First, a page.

Analytical procedures involve comparisons of different sets of financial and operational information, to see if historical relationships are continuing forward into the period under review. In most cases, these relationships should remain consistent over time. If not, it can imply that the financial records are incorrect, possibly due to errors or fraudulent reporting activity. We can apply the following analytical procedures to the revenue account:

  • Monthly days sales outstanding (DSO). When plotted, DSO should be relatively consistent from month on month in the previous year. Since falsified sales cannot be collected, DSO will increase as false sales are added.
  • Month on month absolute revenue. When plotted, the month on month revenue should not vary a lot when there is no significant change of business. Sudden jump or drop in revenue should be investigated.
  • Gross margin percentage. When plotted, the percentage should be relatively consistent throughout the year. An increase could mean that there may be fake sales for which there were no accrued costs or costs for goods sold recorded.

Gross margin percentage testing should be combined with the audit of inventory count and to test if there is a slow-down in receivables turnover. This is because the client can create falsified accrued costs and costs of goods sold to artificially preserve the long-term gross margin percentage. However, it is also possible that the gross margin percentage can increase together with a slow-down of receivables turnover. This can be due to a change of pricing model of the products. A holistic view to understand the business and revenue recognition is needed to come to a conclusion.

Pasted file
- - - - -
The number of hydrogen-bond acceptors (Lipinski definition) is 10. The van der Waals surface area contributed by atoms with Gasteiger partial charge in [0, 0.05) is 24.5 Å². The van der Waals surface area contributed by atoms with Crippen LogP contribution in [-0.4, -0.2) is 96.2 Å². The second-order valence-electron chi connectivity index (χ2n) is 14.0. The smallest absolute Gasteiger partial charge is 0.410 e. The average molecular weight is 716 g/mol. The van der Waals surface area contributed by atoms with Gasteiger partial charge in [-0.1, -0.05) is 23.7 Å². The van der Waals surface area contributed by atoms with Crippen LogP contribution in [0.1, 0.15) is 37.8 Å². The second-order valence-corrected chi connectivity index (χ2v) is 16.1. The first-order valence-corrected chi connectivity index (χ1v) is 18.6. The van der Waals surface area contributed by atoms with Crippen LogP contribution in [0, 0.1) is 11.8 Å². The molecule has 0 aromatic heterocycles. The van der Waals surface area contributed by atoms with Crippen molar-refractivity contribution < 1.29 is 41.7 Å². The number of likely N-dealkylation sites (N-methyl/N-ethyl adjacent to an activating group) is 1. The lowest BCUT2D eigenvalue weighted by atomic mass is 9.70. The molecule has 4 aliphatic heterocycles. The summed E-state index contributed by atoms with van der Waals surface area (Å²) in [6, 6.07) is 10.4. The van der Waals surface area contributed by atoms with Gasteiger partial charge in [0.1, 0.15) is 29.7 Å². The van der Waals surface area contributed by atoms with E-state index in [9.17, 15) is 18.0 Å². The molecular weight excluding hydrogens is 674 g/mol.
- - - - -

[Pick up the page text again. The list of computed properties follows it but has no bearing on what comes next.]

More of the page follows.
When the results of these procedures are materially different from expectations, the auditor should discuss them with the management. A certain amount of scepticism is needed when having this discussion, since management may not want to spend the time to delve into a detailed explanation, or may be hiding fraudulent behaviour. Management’s responses should be documented, and could be valuable as a baseline when conducting the same analysis in the following year.

Examine supporting documentation

Every sale transaction should be supported by a customer order and evidence of delivery. Accordingly, the auditor should examine the supporting documentation for a selection of sales transactions. This examination should include verification that a customer order exists, that the item ordered were the same ones shipped and billed, and that the prices charged match the client’s standard price lists. If there is a concern that fictitious sales are being generated, examine the client’s perpetual inventory records to see if inventory items were removed from stock in support of each sale made.

The client may transfer the information on a customer purchase order to an internal sales order document. If so, it is possible that the sales order information does not match the customer purchase order. Therefore, it is important to trace the sale information all the way back to the originating purchase order, not just the sales order.


Management of some organizations may find themselves under pressure to achieve financial results. When their actual performance is not adequate, they sometimes engage in creative accounting, or outright fraud to portray better than actual results. In addition, some companies have weak controls over the recording revenue or do not have a clear understanding of when revenue can be recognized. These issues make revenue one of the key areas of concern for the auditor. The auditor must develop an audit plan that accounts for these risks, which will likely require an extensive examination of client controls, as well as substantive procedures.